“This zero tolerance policy is defined as review for termination of employment. This prohibition will not extend to the instructional and classroom use of historical or literary works which include racial slurs, but any teacher employing such instructional material must give prior notification to the school principal of the intent to use it and obtain acknowledgment that the material will be presented and discussed in order to establish an educational context for its use in the classroom.
“Further, the prohibition against racial slurs extends beyond the classroom to every department and job description in the district; the prohibition is a system-wide, whole workplace, all-inclusive ban of racial slurs in the Muscogee County School District regardless of job, department, or intent.
“Such prohibition shall be included in the Personnel Handbook for all District employees and be included in the Student Code of Conduct for all schools within the school system.”
The board already has two similar policies against harassment, one protecting students, the other protecting employees:
▪ Descriptor code JCAC, adopted in 2012, says in part:
“It is the policy of this School District to prohibit any act of harassment of students by other students or employees based upon race, color, national origin, sex, or disability at all times and during all occasions while at school, in the workplace or at any school event or activity. Any such act by a student or employee shall result in prompt and appropriate discipline, including the possible termination of employment or suspension or expulsion of the student.”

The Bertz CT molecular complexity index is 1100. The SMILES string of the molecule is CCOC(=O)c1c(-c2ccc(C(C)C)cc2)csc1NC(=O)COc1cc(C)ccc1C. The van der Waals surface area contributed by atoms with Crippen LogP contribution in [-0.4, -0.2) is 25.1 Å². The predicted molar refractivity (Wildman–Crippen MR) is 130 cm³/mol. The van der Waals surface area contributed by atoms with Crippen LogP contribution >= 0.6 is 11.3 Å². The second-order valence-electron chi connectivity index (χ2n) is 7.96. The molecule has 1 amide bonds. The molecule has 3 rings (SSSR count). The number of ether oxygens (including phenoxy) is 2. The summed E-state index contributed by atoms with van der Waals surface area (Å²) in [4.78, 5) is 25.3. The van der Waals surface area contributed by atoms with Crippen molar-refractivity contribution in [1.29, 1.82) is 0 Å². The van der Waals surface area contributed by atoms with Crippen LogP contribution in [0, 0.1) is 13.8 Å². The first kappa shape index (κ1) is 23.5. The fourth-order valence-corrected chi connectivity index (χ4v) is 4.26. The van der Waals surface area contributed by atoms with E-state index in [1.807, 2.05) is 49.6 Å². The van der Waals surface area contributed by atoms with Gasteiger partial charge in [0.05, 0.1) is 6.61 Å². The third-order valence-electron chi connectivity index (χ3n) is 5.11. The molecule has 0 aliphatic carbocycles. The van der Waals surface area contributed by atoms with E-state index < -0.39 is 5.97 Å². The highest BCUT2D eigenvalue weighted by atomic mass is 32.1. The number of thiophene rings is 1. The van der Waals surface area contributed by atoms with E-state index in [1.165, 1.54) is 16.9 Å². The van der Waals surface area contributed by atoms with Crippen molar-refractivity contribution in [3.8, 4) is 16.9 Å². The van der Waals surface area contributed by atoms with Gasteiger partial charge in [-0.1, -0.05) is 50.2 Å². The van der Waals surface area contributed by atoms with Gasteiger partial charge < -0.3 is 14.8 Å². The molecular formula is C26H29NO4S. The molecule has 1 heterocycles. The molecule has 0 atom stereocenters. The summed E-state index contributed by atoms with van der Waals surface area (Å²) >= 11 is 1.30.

▪ Descriptor code GAEB, also adopted in 2012, says in part:
“It is the policy of this School District to prohibit any act of harassment of employees by other employees based upon race, color, national origin, sex, religion, age or disability at all times and during all occasions while at school, in the workplace or at any school event or activity. Any such act shall result in prompt and appropriate discipline, including the possible termination of employment.”
McRae and Williams objected to Thomas’ proposed policy being called “zero tolerance” because the policy leaves open the possibility for the offender to not be terminated.
Although she praised the “good intentions” of the proposal, McRae called it “reactionary and short-sighted” because the “zero tolerance” contradiction puts MCSD at risk of lawsuits, minimizes other causes of harassment by singling out racial slurs and is unnecessary in light of current policies, she said.